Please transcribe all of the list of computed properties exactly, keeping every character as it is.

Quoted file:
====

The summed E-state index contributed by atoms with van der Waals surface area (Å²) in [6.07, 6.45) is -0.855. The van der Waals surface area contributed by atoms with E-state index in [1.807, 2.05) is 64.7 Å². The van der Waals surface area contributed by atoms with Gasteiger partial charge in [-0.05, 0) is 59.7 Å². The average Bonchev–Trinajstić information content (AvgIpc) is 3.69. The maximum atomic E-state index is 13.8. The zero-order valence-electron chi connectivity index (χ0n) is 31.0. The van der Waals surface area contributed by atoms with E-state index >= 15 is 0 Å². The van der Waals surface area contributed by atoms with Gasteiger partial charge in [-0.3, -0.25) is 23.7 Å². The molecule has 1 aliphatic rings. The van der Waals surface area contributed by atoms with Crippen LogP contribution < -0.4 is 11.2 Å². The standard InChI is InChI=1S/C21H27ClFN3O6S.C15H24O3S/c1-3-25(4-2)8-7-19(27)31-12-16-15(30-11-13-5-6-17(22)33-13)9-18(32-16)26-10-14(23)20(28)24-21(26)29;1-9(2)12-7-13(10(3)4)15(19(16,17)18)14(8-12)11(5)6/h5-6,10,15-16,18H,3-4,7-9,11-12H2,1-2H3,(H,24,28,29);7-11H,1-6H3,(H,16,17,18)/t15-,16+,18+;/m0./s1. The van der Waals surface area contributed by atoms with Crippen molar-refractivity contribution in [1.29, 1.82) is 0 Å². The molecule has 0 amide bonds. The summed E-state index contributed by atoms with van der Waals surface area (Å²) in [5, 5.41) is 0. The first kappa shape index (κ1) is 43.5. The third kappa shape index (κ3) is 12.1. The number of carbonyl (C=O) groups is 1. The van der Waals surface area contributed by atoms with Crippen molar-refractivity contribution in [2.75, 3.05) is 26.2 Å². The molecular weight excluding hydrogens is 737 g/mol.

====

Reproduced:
The summed E-state index contributed by atoms with van der Waals surface area (Å²) in [6.07, 6.45) is -0.855. The van der Waals surface area contributed by atoms with E-state index in [1.807, 2.05) is 64.7 Å². The van der Waals surface area contributed by atoms with Gasteiger partial charge in [-0.05, 0) is 59.7 Å². The average Bonchev–Trinajstić information content (AvgIpc) is 3.69. The maximum atomic E-state index is 13.8. The zero-order valence-electron chi connectivity index (χ0n) is 31.0. The van der Waals surface area contributed by atoms with E-state index >= 15 is 0 Å². The van der Waals surface area contributed by atoms with Gasteiger partial charge in [-0.3, -0.25) is 23.7 Å². The molecule has 1 aliphatic rings. The van der Waals surface area contributed by atoms with Crippen LogP contribution < -0.4 is 11.2 Å². The standard InChI is InChI=1S/C21H27ClFN3O6S.C15H24O3S/c1-3-25(4-2)8-7-19(27)31-12-16-15(30-11-13-5-6-17(22)33-13)9-18(32-16)26-10-14(23)20(28)24-21(26)29;1-9(2)12-7-13(10(3)4)15(19(16,17)18)14(8-12)11(5)6/h5-6,10,15-16,18H,3-4,7-9,11-12H2,1-2H3,(H,24,28,29);7-11H,1-6H3,(H,16,17,18)/t15-,16+,18+;/m0./s1. The van der Waals surface area contributed by atoms with Crippen molar-refractivity contribution in [1.29, 1.82) is 0 Å². The molecule has 0 amide bonds. The summed E-state index contributed by atoms with van der Waals surface area (Å²) in [5, 5.41) is 0. The first kappa shape index (κ1) is 43.5. The third kappa shape index (κ3) is 12.1. The number of carbonyl (C=O) groups is 1. The van der Waals surface area contributed by atoms with Crippen molar-refractivity contribution in [2.75, 3.05) is 26.2 Å². The molecular weight excluding hydrogens is 737 g/mol.